Around 55 million people worldwide suffer from dementia such as Alzheimer’s disease. Recently, the actor Bruce Willis was diagnosed with frontotemporal dementia, or FTD, a rare type of dementia that typically affects people ages 45 to 64. In contrast to Alzheimer’s, in which the major initial symptom is memory loss, FTD typically involves changes in behavior.
The initial symptoms of FTD may include changes in personality, behavior and language production. For instance, some FTD patients exhibit inappropriate social behavior, impulsivity and loss of empathy. Others struggle to find words and to express themselves. This insidious disease can be especially hard for families and loved ones to deal with. There is no cure for FTD, and there are no effective treatments.
Up to 40% of FTD cases have some family history, which means a genetic cause may run in the family. Since researchers identified the first genetic mutations that cause FTD in 1998, more than a dozen genes have been linked to the disease. These discoveries provide an entry point to determine the mechanisms that underlie the dysfunction of neurons and neural circuits in the brain and to use that knowledge to explore potential approaches to treatment.
I am a researcher who studies the development of FTD and related disorders, including the motor neuron disease amyotrophic lateral sclerosis, or ALS. ALS, also known as Lou Gehrig’s disease, results in progressive muscle weakness and death. Uncovering the similarities in pathology and genetics between FTD and ALS could lead to new ways to treat both diseases.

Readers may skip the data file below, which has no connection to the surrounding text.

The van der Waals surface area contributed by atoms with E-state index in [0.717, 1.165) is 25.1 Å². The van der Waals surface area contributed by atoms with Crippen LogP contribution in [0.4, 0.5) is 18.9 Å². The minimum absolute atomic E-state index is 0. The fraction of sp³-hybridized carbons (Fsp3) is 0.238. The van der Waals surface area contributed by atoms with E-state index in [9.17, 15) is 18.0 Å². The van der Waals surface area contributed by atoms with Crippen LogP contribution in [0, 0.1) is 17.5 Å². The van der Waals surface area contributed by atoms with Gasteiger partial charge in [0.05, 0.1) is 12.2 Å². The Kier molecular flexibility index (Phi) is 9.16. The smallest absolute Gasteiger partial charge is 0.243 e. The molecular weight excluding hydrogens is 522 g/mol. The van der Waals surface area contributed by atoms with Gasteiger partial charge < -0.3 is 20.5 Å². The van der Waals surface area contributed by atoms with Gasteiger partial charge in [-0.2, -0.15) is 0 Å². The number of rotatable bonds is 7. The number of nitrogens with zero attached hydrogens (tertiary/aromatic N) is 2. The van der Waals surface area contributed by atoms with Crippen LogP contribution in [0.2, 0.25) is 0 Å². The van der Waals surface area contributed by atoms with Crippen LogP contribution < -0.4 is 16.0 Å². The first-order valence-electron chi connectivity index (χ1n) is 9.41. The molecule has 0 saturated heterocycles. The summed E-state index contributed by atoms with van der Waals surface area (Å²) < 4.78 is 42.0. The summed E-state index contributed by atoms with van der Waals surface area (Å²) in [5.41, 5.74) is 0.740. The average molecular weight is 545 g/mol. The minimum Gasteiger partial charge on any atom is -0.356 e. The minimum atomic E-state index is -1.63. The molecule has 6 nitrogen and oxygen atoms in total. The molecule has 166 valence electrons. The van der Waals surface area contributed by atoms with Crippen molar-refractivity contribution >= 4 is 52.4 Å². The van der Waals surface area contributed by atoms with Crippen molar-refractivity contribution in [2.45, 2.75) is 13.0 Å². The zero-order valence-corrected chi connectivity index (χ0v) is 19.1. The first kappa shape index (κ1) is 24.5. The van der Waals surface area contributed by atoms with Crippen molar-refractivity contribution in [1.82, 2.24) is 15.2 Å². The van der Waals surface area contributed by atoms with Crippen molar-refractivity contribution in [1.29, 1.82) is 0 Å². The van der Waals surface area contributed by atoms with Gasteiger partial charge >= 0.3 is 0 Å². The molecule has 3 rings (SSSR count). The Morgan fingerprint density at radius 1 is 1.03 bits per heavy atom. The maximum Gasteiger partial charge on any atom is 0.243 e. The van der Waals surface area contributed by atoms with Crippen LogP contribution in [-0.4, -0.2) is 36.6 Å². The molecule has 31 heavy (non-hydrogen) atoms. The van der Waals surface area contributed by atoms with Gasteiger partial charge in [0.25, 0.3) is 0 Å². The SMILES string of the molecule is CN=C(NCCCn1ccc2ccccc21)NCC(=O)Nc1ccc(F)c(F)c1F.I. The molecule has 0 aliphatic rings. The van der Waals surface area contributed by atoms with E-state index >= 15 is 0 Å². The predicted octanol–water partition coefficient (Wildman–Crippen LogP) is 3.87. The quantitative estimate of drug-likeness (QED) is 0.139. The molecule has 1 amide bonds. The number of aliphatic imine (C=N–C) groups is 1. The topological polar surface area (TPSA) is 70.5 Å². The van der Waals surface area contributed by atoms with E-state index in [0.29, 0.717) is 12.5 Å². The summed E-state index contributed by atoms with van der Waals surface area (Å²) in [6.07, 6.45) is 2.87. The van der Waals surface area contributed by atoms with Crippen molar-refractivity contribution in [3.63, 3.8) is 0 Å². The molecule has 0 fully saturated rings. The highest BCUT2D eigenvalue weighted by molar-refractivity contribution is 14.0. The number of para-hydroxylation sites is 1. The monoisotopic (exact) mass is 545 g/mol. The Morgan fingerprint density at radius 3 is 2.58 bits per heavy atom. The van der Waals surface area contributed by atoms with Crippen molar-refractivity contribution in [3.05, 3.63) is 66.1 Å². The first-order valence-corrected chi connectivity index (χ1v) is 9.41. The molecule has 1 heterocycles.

Genetic causes of FTD
Genes contain the instructions cells use to make the proteins that carry out functions essential to life. Mutated genes can result in mutated proteins that lose their normal function or become toxic.
How mutated proteins contribute to FTD has been under intense investigation for decades. For instance, one of the key proteins in FTD, called tau, helps stabilize certain structures in neurons and can form clumps in diseased brains. Another key protein, progranulin, regulates cell growth and a part of the cell called the lysosome that breaks down cellular waste products.
Remarkably, the most common genetic mutation in FTD – in a gene called C9orf72 – also causes ALS. In fact, apart from the mutations in genes that encode for tau and progranulin, most genetic mutations that cause FTD also cause ALS. Another protein, TDP-43, forms clumps in the brains of over 95% of ALS cases and almost half of FTD cases. Thus, these disorders share close links in genetics and pathology.
The same genetic mutation can cause FTD in one patient, ALS in another or…